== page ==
Speaking of multi headed entities of a slivery nature, one cannot think of Greek myth, and ignore the infamous Hydra (and no – I'm not referring to the infamous downfall of S.H.I.E.L.D - if you don’t know what I mean, you need to waste some hours watching Marvel). The Hydra was again (though not to the extent of Typhon) a snake of epic proportions. If I mention the Hydra, you may picture the scary, cave dwelling, purple threat from Disney’s Hercules (Hercules is a good topic of discussion, too). The Disney version was not a complete farce, but the story element certainly changed from the original – of which I’ll come back to. Like Typhon, when depicted in art, the body of the Hydra often consists of several coils to make it fit within the spatial limitations, but still indicating the true extent of its height. Furthermore, like Typhon, the Hydra suffers the same issues when painting potentially hundreds of heads in 2D, thus is either shown as single-headed, or with only a few heads; even with one head, the viewer can tell it’s the Hydra through the clear identity claims we see from Herakles – most notably a club and lion pelt.
The fight between Herakles and the Hydra was again another epic confrontation, with both both receiving help; the Hydra had help from a big crab (yep – and it on some vase paintings), and Herakles being aided by Iolaus. Herakles kept crushing each head with his club but to no avail. In the end Iolaus set fire to the nearby woods, and when one head was knocked off, Herakles would us the flame to cautorise and seal the neck – thus preventing heads respawning; eventually he took off the immotal head and buried it under a large rock – thus ending the Hydra. The slaying of the Hydra was one of the twelve labours of Herakles. After winning (narrowly), Herakles dipped his arrows in the Hydras blood – the blood considered to be highly venomous and deadly; this, in the end, would be the great hero’s undoing. After shooting the centaur, Nessus, Nessus, while dying, told Deianeira, Herakles’ wife, that could create a potion to keep Herakles desiring only her; she was to take the centaur’s semen, and his blood from the arrow Herakles shot at Nesses (remember what Herakles did with his arrows...), blend them with olive oil and smear it on Herakles’ tunic. When Herakles was making a sacrifice, he called for his religious tunic, but before her wore it, Deinaeira secretly smeared the potion onto it. When Herakles put the tunic on, the Hydra got its posthumous revenge; Herakles’ body was destroyed by intense heat from the venom – leading to the death of Mythology's greatest legend.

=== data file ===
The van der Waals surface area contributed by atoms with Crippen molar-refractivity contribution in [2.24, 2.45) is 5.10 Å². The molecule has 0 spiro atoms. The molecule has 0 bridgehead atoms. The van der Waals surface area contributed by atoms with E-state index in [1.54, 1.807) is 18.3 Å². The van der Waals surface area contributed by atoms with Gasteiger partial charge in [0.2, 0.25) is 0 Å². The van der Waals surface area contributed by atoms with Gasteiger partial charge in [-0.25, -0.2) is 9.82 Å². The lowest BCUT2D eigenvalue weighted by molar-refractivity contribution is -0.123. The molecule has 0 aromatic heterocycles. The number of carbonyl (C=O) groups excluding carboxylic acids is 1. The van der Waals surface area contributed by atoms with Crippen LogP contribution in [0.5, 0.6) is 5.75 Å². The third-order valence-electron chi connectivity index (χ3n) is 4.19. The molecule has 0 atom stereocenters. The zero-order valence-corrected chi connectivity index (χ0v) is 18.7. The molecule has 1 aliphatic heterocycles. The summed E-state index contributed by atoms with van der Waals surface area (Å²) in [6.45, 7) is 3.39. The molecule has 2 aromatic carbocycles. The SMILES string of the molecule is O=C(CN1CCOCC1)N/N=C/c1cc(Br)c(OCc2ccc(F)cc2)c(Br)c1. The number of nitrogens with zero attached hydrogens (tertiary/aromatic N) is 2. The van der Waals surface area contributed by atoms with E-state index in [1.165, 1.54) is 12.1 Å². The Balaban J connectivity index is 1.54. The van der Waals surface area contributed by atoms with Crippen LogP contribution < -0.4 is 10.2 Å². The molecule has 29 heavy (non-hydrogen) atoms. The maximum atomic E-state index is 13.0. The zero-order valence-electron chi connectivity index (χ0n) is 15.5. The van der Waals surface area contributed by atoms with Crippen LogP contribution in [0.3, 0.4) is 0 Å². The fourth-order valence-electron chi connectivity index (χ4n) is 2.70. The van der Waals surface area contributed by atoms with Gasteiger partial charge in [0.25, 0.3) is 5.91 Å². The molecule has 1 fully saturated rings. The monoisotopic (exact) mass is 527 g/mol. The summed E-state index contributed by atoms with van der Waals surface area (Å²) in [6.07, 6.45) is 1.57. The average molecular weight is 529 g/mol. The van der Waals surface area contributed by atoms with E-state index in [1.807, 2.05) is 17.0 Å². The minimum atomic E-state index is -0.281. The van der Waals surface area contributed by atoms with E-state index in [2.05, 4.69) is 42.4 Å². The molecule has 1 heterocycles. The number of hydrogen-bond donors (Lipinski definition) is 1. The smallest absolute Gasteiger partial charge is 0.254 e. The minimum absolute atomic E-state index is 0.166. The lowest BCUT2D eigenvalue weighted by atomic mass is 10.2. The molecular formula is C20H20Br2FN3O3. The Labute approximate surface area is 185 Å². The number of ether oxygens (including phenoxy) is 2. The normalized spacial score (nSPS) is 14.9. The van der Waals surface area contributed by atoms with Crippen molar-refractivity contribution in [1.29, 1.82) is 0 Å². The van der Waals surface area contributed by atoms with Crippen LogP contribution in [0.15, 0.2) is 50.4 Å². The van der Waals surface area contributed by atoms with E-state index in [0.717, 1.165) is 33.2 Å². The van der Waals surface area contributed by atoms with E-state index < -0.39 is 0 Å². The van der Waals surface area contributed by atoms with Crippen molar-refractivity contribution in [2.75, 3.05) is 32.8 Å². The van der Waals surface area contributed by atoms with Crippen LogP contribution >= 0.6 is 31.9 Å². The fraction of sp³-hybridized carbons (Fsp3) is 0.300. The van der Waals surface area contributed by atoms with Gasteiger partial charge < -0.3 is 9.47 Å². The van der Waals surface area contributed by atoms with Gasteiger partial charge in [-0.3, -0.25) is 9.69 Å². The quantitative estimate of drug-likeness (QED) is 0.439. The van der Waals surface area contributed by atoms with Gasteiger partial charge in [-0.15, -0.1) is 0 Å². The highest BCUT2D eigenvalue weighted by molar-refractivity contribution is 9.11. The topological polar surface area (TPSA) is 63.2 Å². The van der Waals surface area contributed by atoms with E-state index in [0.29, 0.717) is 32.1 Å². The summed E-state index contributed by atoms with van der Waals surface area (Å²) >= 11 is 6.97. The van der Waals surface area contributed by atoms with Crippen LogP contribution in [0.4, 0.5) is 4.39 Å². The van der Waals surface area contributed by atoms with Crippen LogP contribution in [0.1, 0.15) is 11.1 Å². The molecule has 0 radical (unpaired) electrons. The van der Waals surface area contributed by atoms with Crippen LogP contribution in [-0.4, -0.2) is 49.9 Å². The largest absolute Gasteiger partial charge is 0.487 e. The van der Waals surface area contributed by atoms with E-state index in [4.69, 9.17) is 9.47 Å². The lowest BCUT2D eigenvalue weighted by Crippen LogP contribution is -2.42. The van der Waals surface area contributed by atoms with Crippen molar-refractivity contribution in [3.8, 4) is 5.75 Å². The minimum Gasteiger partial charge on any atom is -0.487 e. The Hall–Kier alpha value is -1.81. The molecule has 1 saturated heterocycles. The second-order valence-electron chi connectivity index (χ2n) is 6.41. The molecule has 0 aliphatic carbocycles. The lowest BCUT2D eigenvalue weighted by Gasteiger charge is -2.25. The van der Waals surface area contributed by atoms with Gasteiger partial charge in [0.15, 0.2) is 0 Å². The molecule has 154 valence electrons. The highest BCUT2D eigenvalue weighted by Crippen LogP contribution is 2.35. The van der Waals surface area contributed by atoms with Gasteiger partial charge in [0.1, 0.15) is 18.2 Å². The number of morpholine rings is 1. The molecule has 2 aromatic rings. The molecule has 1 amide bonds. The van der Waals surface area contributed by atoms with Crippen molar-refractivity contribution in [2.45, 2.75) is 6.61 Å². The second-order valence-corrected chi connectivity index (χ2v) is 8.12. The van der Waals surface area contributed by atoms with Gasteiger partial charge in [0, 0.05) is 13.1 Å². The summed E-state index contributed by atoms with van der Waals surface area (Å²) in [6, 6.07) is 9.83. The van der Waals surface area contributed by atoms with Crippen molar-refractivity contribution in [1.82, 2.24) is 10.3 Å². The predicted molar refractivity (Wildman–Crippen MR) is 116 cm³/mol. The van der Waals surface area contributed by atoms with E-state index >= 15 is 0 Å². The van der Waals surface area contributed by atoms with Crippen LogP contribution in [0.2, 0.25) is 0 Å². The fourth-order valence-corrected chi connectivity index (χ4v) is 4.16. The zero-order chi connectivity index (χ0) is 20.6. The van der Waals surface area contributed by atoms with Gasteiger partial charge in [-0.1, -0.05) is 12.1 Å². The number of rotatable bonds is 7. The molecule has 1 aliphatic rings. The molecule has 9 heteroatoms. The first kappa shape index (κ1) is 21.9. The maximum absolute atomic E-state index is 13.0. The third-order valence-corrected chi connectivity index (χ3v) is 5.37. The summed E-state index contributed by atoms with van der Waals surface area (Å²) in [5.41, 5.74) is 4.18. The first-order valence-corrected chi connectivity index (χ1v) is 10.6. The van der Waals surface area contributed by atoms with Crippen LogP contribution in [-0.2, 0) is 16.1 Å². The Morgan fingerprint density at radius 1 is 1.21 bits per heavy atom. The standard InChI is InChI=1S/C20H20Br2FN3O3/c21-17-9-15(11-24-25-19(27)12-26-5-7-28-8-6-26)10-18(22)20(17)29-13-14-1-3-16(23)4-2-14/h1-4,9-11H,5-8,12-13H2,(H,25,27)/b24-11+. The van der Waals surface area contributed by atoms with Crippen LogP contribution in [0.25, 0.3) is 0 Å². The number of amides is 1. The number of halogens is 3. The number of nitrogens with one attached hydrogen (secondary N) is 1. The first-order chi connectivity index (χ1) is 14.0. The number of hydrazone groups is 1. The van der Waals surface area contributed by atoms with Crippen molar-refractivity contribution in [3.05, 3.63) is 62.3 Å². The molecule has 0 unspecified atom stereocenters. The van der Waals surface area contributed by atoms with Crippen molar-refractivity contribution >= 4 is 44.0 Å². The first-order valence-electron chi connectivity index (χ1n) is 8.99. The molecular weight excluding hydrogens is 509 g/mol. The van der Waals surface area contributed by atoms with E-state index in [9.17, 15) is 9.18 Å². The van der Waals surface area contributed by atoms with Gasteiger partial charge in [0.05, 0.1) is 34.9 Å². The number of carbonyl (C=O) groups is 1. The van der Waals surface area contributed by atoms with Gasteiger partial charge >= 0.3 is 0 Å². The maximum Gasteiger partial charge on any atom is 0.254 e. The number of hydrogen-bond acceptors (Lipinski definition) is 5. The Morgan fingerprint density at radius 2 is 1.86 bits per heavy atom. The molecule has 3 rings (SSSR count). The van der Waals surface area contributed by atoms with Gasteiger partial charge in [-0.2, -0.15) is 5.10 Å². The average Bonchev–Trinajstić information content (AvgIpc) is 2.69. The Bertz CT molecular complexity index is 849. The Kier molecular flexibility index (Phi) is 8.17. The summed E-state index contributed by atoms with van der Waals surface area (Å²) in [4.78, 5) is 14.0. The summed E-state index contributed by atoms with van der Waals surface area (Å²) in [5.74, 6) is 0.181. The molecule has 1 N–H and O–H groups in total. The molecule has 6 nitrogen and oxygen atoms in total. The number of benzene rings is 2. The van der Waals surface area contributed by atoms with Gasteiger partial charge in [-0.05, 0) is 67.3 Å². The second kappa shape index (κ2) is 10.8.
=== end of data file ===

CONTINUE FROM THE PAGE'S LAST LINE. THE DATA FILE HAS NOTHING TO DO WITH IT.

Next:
The physiology of dragons are gigantic snakes is not limited to Greek and Roman legend. In Norse mythology, creatures that today might have been transformed into our recognized modern forms, also took the form of gigantic snakes. While not called Drakon, or Draco, the name differs culturally, but what unites them all is in each instance, the creature of power, strength, and often destruction, is serpentine (as well as often immortal or of very long life). Probably the most famous Norse serpent if the great World Serpent, Jormungandr. Jormungandr was the offspring of Loki, along with Hel, and Fenris (Yep – there’s a lot Marvel misses out with the sons of Odin). According to the Prose Edda, Odin took the serpent and threw it into the seas of Midguard; there, Jormungandr grew so large that it encircled the entire world – and even had to bite its own tale. Jormungandr’s moment of legend would be that of Ragnarok – the end of times. As Fenris attacks Asguard and battles all the warriors of Valhalla, and Odin (in which he eventually slays the great god), Jormungandr would rise out of the sea and flood all the world. It would be then that the world serpent battles the Thor; Thor would eventually kill Jormungandr, but slain himself by the snake’s poisonous breath – another aspect that links all great serpents of myth together.